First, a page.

sheikh mohammedHis Highness Sheikh Mohammed bin Rashid Al Maktoum

The Cartier/Daily Telegraph Award Of Merit is awarded to the person or persons who, in the opinion of the special 20-strong Cartier Jury, has/have done most for European racing and/or breeding either over their lifetime or within the past 12 months.

The list of past winners of the Cartier/Daily Telegraph Award of Merit is as follows; Niarchos Family, Peter Willett, Henry Cecil, David and Patricia Thompson, Lord Oaksey, Prince Khalid Abdullah, John Magnier, His Highness the Aga Khan, Peter Walwyn, the Head Family, Sir Peter O’Sullevan, Frankie Dettori, John Dunlop, the Marquess of Hartington, Francois Boutin, Lester Piggott and Henri Chalhoub.

The 2008 Cartier Jury is made up of Michael Bell, Charlie Brooks, Alan Byrne, The Earl of Derby, Mike Dillon, Ed Dunlop, Douglas Erskine-Crum, Rod Fabricius, Philip Freedman, Tom Goff, The Lord Grimthorpe, Rolf Johnson, Sir Peter O’Sullevan, Leo Powell, Ruth Quinn, Brough Scott, Sam Sheppard, Sir David Sieff, Johnno Spence and Howard Wright.

This year’s recipient of this most prestigious award is horseracing’s biggest investor and benefactor, Sheikh Mohammed bin Rashid Al Maktoum.

Sheikh Mohammed’s contribution to racing and breeding has been enormous. His interest in the sport started in England over 40 years ago and it has grown and developed into a worldwide empire.

He may be known on the global stage as Dubai’s leader as well as prime minister and vice-president of the United Arab Emirates, but in the racing world Sheikh Mohammed bin Rashid Al Maktoum is simply the sport’s biggest investor and benefactor.

Nobody in racing history has ever owned horses on the scale of Sheikh Mohammed and his equine empire is the culmination of an interest spanning more than 40 years.

While attending the Bell School of Languages in Cambridge, England, the 17-year-old Sheikh Mohammed and his brother Sheikh Hamdan went racing for the first time when watching the Noel Murless-trained Royal Palace win the 1967 2,000 Guineas at Newmarket.

A decade later he had his first success as an owner when Hatta, a 6,200 guineas yearling trained by John Dunlop and ridden by Ron Hutchinson, won a first prize of £968.60 in the Bevendean Maiden Stakes at Brighton on June 20, 1977. The filly went on to give Sheikh Mohammed a first Group success the following month when taking the Group Three Molecomb Stakes on the opening day of Glorious Goodwood.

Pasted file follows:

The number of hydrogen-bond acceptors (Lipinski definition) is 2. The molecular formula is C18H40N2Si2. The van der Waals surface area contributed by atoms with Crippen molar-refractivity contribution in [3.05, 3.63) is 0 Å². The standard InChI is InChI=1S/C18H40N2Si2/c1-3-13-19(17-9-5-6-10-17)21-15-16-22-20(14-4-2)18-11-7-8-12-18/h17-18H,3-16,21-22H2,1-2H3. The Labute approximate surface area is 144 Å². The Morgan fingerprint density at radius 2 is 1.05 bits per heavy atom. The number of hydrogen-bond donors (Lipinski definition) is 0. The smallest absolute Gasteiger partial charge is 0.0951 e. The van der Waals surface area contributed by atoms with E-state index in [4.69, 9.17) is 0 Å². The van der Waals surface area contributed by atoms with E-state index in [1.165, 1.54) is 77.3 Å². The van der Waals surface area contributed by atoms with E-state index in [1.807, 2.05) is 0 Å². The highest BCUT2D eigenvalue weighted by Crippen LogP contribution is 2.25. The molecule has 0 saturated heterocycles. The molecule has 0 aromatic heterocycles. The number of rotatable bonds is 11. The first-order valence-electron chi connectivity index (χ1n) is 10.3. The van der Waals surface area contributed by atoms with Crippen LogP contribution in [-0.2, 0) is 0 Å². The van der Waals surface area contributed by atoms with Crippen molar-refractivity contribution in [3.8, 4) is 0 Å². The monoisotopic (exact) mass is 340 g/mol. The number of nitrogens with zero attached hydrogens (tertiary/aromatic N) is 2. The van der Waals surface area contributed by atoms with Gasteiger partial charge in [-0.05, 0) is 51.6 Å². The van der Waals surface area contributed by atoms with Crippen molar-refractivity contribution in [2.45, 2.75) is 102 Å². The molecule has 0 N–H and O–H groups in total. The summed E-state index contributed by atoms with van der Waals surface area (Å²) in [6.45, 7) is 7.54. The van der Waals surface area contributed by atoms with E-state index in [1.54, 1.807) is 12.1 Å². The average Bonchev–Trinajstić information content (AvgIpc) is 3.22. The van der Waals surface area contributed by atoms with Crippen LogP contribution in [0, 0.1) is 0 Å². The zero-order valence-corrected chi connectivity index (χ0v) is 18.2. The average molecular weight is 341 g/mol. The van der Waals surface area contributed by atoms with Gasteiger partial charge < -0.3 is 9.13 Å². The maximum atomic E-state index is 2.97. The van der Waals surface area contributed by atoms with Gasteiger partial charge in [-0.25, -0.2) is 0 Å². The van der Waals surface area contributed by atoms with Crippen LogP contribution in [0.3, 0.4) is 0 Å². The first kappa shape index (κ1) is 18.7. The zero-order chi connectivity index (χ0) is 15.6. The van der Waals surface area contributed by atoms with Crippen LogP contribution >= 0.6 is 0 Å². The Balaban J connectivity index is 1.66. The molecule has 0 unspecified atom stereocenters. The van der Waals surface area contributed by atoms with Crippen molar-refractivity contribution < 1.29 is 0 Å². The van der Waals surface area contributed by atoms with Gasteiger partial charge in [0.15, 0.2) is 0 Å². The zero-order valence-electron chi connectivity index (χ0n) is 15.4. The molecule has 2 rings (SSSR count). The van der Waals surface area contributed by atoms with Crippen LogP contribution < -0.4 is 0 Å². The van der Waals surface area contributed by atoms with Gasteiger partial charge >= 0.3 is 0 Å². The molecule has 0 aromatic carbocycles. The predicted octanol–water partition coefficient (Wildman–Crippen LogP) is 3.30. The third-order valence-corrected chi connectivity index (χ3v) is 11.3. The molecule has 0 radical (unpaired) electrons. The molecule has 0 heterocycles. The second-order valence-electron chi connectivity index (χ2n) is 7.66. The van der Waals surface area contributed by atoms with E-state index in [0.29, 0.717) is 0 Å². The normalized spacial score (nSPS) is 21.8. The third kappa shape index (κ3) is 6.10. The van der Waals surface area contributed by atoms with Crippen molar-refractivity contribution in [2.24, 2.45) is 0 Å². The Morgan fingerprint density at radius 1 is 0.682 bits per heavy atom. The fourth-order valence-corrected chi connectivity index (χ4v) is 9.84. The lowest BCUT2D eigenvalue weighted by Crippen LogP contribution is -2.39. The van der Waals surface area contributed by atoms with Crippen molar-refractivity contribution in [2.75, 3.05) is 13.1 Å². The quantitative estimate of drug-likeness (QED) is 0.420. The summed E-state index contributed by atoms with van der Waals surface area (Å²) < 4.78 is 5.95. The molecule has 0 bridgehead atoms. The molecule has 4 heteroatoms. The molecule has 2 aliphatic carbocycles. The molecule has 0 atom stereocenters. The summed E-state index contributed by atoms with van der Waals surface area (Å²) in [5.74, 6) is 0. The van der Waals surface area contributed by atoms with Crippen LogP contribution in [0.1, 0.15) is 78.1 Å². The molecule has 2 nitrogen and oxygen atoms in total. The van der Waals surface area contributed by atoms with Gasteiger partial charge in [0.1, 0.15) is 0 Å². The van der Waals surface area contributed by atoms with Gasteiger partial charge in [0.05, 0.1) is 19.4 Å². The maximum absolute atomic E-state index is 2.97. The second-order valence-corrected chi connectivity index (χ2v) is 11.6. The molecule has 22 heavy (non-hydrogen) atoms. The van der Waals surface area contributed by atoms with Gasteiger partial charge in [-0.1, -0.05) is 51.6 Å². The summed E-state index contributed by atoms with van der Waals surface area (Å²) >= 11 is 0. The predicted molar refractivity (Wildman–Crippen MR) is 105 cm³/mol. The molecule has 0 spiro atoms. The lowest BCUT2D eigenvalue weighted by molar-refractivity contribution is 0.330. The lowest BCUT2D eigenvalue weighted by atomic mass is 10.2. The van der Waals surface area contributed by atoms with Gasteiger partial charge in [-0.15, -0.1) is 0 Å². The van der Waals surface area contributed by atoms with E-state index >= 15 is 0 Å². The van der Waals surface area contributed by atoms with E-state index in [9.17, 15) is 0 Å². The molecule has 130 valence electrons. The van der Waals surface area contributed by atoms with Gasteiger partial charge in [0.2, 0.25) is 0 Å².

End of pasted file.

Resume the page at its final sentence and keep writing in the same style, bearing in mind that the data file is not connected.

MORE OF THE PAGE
It was the beginning of a passion for racing, first in Britain and soon globally, that burns even more greatly over 30 years later. He was brought up with horses. Descended from one of the most notable tribes in Arabia, Bani Yas, horses have been part of his life since childhood.

Bedouin culture and traditions are central to his heritage. The desert is a challenging, often harsh, environment so the ability to live in harmony with nature is vital to the people of the region. As a boy, Sheikh Mohammed learned to read the desert sands, to identify a single camel’s footprint in a herd of hundreds, and to understand the rhythm of nature, to be at one with the creatures of the desert.

Apart from tracking and catching scorpions and snakes, taming and training falcons and saluki dogs, it was horses that took up most of the young Sheikh’s time. He would share his breakfast with his horse on his way to school. Riding in his first horse race aged 12, he was drawn to difficult horses and earned a reputation for mastering impossibly wild horses, considered un-trainable by others.

Hatta may have been an inexpensive yearling purchase by Lt-Col Dick Warden, Sheikh Mohammed’s first bloodstock advisor, but the family were soon making their mark on a much bigger sale. At the 1979 Tattersalls Houghton Sale, trainer Tom Jones set a European record price of 625,000 guineas when buying the Lyphard colt Ghadeer for Sheikh Hamdan.

The Maktoum brothers also made a big impact on the other side of the Atlantic, regularly making headlines at the famous Keeneland July Sales of the early 1980s with Shareef Dancer, bought for $3.3 million by Sheikh Mohammed in 1981, winning the Irish Derby for the owner’s eldest brother Sheikh Maktoum Al Maktoum.

Sheikh Mohammed was keen to become involved in breeding and in 1981 bought first Aston Upthorpe Stud in Oxfordshire and then Dalham Hall Stud outside Newmarket, where Shareef Dancer retired at the end of his racing days. He also purchase Woodpark and Kildangan Studs in Ireland, after taking the advice of his long-term advisor, the late Michael Osborne.

The Sheikh’s maroon and white silks soon became a famous site on European racecourses, yielding success at the very highest level. Awaasif, a $325,0000 sales purchase, brought him a first Group One victory in the 1982 Yorkshire Oaks and three years later his home–bred Oh So Sharp won the fillies’ Triple Crown (the 1,000 Guineas, Oaks and St Leger).

He enjoyed a great run of success in the Oaks at Epsom, via Unite (1987), Diminuendo (1988), who went on to take the Yorkshire Oaks, and Intrepidity (1993). Unite also landed the Irish Oaks in which Diminuendo dead-heated with Sheikh Mohammed’s Italian Oaks heroine Melodist.